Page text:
The first half of this sinister, surreal psychological thriller is deeply intoxicating, darkly beguiling and more than a little bewildering. It’s magnificent modern gothic which unleashes a powerful fever dream upon the familiar mechanics of the police procedural. One chapter we’re in a research lab, running mass spectrometry to identify peculiar samples from a series of dead bodies. The next, we’re being seduced by the psychotropic wiles of la fée verte and all her arcane rituals.
Reality warps as toxicologist Caleb Maddox stumbles into the seamy sidestreets of old San Francisco. His precarious research project – into the biological processes underpinning the experience of pain – falls by the wayside when his world is overwhelmed by green-tinged wormwood and a woman whose affections are as unpredictable as the absinthe she offers.
Author Jonathan Moore switches seamlessly from a skilful presentation of solid science – using familiar forensic methods of detection into an intriguing serial killer murder mystery – to the disorienting hallucinations of sexually-driven delirium. Every page offers a new conundrum. Why did Caleb’s girlfriend abruptly reject him so violently? What awful atrocity scarred his childhood? Who is the shadowy, sensual femme fatale? What links a series of unexplained, sadistic deaths? What excruciating agony awaits? Gripping doesn’t begin to describe it.
And then the whole elegant edifice collapses under its own invention with a ‘plot twist’ so predictable it made the annual arrival of the Easter bunny resemble outright revelation. Somewhere around the mid-point, I started saying ‘no, no, don’t do that thing.’ And then author Moore went and did exactly that thing. All of the brilliant build-up, the intrigue and atmosphere, led inexorably to… the inevitable. What a wasted opportunity to do something stunning.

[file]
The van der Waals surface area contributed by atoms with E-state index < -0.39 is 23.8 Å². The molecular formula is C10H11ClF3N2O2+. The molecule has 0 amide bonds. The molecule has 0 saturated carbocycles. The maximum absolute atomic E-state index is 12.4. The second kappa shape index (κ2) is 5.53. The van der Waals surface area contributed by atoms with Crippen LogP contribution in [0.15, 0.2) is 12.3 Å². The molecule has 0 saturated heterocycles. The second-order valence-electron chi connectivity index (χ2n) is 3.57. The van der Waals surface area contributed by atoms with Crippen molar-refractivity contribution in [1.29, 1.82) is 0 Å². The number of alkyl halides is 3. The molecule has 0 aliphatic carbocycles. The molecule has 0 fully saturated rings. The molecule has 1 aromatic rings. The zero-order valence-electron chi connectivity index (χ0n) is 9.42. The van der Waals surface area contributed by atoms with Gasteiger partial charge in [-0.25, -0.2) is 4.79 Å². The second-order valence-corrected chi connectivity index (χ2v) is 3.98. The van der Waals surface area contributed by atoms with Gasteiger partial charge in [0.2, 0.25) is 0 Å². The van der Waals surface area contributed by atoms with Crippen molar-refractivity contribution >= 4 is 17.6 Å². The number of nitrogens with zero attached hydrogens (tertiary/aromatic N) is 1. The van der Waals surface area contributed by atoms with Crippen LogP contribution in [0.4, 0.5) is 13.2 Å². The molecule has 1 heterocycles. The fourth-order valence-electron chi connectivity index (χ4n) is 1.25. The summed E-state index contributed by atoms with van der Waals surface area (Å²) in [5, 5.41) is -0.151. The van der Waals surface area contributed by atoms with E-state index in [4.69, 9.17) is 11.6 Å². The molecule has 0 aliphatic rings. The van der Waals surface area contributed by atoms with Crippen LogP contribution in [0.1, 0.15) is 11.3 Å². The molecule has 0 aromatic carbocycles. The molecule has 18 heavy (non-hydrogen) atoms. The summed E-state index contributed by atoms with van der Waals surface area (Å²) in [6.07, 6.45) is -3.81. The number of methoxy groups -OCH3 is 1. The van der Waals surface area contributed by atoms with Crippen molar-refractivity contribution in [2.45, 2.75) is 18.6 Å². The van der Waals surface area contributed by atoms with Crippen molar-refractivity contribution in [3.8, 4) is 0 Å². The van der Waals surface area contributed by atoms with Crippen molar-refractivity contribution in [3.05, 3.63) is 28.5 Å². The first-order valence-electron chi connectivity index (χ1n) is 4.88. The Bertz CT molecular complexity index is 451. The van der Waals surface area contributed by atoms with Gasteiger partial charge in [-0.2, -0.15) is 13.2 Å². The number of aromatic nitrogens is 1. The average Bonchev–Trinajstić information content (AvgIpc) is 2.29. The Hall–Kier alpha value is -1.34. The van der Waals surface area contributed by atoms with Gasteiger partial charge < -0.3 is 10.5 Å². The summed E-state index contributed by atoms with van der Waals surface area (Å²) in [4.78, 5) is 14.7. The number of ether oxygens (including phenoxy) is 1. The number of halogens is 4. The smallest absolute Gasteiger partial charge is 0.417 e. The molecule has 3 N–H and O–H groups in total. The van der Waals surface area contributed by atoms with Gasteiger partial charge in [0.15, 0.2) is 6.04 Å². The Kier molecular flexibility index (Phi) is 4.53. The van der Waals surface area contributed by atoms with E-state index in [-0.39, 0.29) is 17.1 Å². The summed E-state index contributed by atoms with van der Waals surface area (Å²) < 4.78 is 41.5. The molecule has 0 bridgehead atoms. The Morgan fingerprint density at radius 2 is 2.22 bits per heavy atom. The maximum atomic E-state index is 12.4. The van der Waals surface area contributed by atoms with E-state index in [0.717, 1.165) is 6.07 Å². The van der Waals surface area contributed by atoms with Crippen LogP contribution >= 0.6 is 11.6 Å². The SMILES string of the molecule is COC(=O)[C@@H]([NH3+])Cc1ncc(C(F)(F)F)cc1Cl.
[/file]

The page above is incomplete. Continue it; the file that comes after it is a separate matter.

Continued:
The trouble with The Poison Artist is that the first half is so good, so plausible, so seductive that any ending might’ve been a disappointment. But here’s the thing. Even though the ‘reveal’ seriously derails the credibility of the early narrative, and telegraphs its arrival in ten-foot high letters, and even though I hated that happening, and even though my suspension of disbelief was utterly undermined and I found the finale frankly daft… despite all those things, I’m still thrilled that I encountered The Poison Artist.
And I have no hesitation recommending this book. Seldom have I seen the subtle lure of erotic obsession so beautifully rendered in all its perfidious finery. Worth reading for that alone.
Reviewed by Rowena Hoseason
The Poison Artist by Jonathan Moore is available in various formats